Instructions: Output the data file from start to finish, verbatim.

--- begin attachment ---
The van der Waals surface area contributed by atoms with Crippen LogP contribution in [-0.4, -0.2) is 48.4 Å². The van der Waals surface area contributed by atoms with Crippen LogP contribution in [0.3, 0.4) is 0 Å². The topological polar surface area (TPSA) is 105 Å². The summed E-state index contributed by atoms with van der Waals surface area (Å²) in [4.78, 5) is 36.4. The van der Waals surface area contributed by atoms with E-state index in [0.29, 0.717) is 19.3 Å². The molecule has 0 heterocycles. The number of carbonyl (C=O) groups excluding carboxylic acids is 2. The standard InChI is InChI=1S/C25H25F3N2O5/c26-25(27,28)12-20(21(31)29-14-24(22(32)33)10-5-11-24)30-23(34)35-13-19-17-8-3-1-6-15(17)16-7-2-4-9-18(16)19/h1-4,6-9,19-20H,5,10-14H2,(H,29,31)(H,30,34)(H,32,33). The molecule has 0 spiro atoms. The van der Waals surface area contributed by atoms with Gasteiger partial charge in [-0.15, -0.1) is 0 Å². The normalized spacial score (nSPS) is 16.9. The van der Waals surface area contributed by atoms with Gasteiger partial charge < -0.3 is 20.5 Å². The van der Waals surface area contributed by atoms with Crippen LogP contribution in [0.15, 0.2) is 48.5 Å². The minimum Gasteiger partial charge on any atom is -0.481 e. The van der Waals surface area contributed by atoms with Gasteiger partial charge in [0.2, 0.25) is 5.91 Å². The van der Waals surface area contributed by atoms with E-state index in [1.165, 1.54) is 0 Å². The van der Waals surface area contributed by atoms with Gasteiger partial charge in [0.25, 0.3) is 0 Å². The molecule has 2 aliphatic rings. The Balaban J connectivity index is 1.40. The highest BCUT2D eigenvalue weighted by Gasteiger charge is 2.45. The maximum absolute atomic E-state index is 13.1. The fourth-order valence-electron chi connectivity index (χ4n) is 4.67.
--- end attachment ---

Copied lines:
The van der Waals surface area contributed by atoms with Crippen LogP contribution in [-0.4, -0.2) is 48.4 Å². The van der Waals surface area contributed by atoms with Crippen LogP contribution in [0.3, 0.4) is 0 Å². The topological polar surface area (TPSA) is 105 Å². The summed E-state index contributed by atoms with van der Waals surface area (Å²) in [4.78, 5) is 36.4. The van der Waals surface area contributed by atoms with E-state index in [0.29, 0.717) is 19.3 Å². The molecule has 0 heterocycles. The number of carbonyl (C=O) groups excluding carboxylic acids is 2. The standard InChI is InChI=1S/C25H25F3N2O5/c26-25(27,28)12-20(21(31)29-14-24(22(32)33)10-5-11-24)30-23(34)35-13-19-17-8-3-1-6-15(17)16-7-2-4-9-18(16)19/h1-4,6-9,19-20H,5,10-14H2,(H,29,31)(H,30,34)(H,32,33). The molecule has 0 spiro atoms. The van der Waals surface area contributed by atoms with Gasteiger partial charge in [-0.15, -0.1) is 0 Å². The normalized spacial score (nSPS) is 16.9. The van der Waals surface area contributed by atoms with Gasteiger partial charge < -0.3 is 20.5 Å². The van der Waals surface area contributed by atoms with Crippen LogP contribution in [0.15, 0.2) is 48.5 Å². The minimum Gasteiger partial charge on any atom is -0.481 e. The van der Waals surface area contributed by atoms with Gasteiger partial charge in [0.2, 0.25) is 5.91 Å². The van der Waals surface area contributed by atoms with E-state index in [1.165, 1.54) is 0 Å². The van der Waals surface area contributed by atoms with Gasteiger partial charge in [0.25, 0.3) is 0 Å². The molecule has 2 aliphatic rings. The Balaban J connectivity index is 1.40. The highest BCUT2D eigenvalue weighted by Gasteiger charge is 2.45. The maximum absolute atomic E-state index is 13.1. The fourth-order valence-electron chi connectivity index (χ4n) is 4.67.